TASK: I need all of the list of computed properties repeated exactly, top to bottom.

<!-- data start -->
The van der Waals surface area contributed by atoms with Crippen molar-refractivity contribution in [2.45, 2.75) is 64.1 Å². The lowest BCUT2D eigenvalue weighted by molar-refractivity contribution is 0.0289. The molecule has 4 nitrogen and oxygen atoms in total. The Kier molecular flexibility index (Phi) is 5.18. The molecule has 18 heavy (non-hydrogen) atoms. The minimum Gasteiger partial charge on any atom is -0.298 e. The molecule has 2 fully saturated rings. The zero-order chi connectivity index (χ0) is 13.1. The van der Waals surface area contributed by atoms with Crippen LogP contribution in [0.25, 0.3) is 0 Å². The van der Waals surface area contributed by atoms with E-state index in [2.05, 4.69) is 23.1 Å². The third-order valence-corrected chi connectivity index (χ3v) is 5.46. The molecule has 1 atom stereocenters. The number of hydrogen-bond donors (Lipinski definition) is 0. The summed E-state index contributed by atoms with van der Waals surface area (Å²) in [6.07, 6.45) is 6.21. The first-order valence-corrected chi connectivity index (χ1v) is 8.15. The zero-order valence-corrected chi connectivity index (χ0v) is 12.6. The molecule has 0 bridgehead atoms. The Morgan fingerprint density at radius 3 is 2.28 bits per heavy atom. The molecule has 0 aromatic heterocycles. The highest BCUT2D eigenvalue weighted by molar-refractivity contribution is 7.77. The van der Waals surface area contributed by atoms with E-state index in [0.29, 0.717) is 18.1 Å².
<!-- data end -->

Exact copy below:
The van der Waals surface area contributed by atoms with Crippen molar-refractivity contribution in [2.45, 2.75) is 64.1 Å². The lowest BCUT2D eigenvalue weighted by molar-refractivity contribution is 0.0289. The molecule has 4 nitrogen and oxygen atoms in total. The Kier molecular flexibility index (Phi) is 5.18. The molecule has 18 heavy (non-hydrogen) atoms. The minimum Gasteiger partial charge on any atom is -0.298 e. The molecule has 2 fully saturated rings. The zero-order chi connectivity index (χ0) is 13.1. The van der Waals surface area contributed by atoms with Crippen LogP contribution in [0.25, 0.3) is 0 Å². The van der Waals surface area contributed by atoms with E-state index in [2.05, 4.69) is 23.1 Å². The third-order valence-corrected chi connectivity index (χ3v) is 5.46. The molecule has 1 atom stereocenters. The number of hydrogen-bond donors (Lipinski definition) is 0. The summed E-state index contributed by atoms with van der Waals surface area (Å²) in [6.07, 6.45) is 6.21. The first-order valence-corrected chi connectivity index (χ1v) is 8.15. The zero-order valence-corrected chi connectivity index (χ0v) is 12.6. The molecule has 0 bridgehead atoms. The Morgan fingerprint density at radius 3 is 2.28 bits per heavy atom. The molecule has 0 aromatic heterocycles. The highest BCUT2D eigenvalue weighted by molar-refractivity contribution is 7.77. The van der Waals surface area contributed by atoms with E-state index in [0.29, 0.717) is 18.1 Å².